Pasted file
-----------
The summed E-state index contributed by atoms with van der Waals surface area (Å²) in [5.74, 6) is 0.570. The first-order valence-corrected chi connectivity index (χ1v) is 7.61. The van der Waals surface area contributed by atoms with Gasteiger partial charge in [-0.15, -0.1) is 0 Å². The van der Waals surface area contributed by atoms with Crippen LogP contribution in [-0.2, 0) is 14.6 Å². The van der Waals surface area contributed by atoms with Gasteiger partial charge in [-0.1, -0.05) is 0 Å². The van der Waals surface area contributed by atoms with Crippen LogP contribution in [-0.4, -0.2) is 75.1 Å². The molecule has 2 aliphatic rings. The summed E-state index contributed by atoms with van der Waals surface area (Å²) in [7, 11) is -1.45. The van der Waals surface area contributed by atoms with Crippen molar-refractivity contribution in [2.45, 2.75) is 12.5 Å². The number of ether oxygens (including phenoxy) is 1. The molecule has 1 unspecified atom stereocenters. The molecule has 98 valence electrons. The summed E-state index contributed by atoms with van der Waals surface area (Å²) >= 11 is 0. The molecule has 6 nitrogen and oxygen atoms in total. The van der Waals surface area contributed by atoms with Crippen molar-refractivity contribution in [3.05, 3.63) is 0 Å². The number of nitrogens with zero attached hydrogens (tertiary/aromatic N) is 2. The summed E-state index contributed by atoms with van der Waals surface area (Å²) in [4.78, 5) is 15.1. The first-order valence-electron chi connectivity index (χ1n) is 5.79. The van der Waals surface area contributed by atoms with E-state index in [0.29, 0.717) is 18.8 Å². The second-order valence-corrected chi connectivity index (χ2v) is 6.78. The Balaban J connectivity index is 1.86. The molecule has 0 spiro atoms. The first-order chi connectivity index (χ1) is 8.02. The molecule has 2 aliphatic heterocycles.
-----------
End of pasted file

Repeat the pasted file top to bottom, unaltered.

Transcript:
The summed E-state index contributed by atoms with van der Waals surface area (Å²) in [5.74, 6) is 0.570. The first-order valence-corrected chi connectivity index (χ1v) is 7.61. The van der Waals surface area contributed by atoms with Gasteiger partial charge in [-0.15, -0.1) is 0 Å². The van der Waals surface area contributed by atoms with Crippen LogP contribution in [-0.2, 0) is 14.6 Å². The van der Waals surface area contributed by atoms with Gasteiger partial charge in [-0.1, -0.05) is 0 Å². The van der Waals surface area contributed by atoms with Crippen LogP contribution in [-0.4, -0.2) is 75.1 Å². The molecule has 2 aliphatic rings. The summed E-state index contributed by atoms with van der Waals surface area (Å²) in [7, 11) is -1.45. The van der Waals surface area contributed by atoms with Crippen molar-refractivity contribution in [2.45, 2.75) is 12.5 Å². The number of ether oxygens (including phenoxy) is 1. The molecule has 1 unspecified atom stereocenters. The molecule has 98 valence electrons. The summed E-state index contributed by atoms with van der Waals surface area (Å²) >= 11 is 0. The molecule has 6 nitrogen and oxygen atoms in total. The van der Waals surface area contributed by atoms with Crippen molar-refractivity contribution in [3.05, 3.63) is 0 Å². The number of nitrogens with zero attached hydrogens (tertiary/aromatic N) is 2. The summed E-state index contributed by atoms with van der Waals surface area (Å²) in [4.78, 5) is 15.1. The first-order valence-electron chi connectivity index (χ1n) is 5.79. The van der Waals surface area contributed by atoms with E-state index in [0.29, 0.717) is 18.8 Å². The second-order valence-corrected chi connectivity index (χ2v) is 6.78. The Balaban J connectivity index is 1.86. The molecule has 0 spiro atoms. The first-order chi connectivity index (χ1) is 8.02. The molecule has 2 aliphatic heterocycles.